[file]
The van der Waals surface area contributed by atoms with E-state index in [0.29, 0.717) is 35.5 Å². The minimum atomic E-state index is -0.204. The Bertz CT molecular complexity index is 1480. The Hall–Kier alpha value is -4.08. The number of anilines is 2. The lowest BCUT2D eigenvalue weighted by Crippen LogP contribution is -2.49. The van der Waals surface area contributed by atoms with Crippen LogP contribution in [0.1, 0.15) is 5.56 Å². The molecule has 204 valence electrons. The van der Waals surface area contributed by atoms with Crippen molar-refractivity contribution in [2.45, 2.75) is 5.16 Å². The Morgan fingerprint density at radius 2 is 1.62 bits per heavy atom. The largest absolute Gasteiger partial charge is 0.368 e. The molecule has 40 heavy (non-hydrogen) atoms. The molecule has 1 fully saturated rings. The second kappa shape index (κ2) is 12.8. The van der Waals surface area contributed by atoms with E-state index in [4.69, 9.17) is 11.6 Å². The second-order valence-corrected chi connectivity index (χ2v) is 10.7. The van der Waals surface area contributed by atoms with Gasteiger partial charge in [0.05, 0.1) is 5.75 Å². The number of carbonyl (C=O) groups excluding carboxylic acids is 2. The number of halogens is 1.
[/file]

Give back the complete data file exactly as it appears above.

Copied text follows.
The van der Waals surface area contributed by atoms with E-state index in [0.29, 0.717) is 35.5 Å². The minimum atomic E-state index is -0.204. The Bertz CT molecular complexity index is 1480. The Hall–Kier alpha value is -4.08. The number of anilines is 2. The lowest BCUT2D eigenvalue weighted by Crippen LogP contribution is -2.49. The van der Waals surface area contributed by atoms with Crippen LogP contribution in [0.1, 0.15) is 5.56 Å². The molecule has 204 valence electrons. The van der Waals surface area contributed by atoms with Crippen molar-refractivity contribution in [2.45, 2.75) is 5.16 Å². The Morgan fingerprint density at radius 2 is 1.62 bits per heavy atom. The largest absolute Gasteiger partial charge is 0.368 e. The molecule has 40 heavy (non-hydrogen) atoms. The molecule has 1 fully saturated rings. The second kappa shape index (κ2) is 12.8. The van der Waals surface area contributed by atoms with E-state index in [4.69, 9.17) is 11.6 Å². The second-order valence-corrected chi connectivity index (χ2v) is 10.7. The van der Waals surface area contributed by atoms with Gasteiger partial charge in [0.05, 0.1) is 5.75 Å². The number of carbonyl (C=O) groups excluding carboxylic acids is 2. The number of halogens is 1.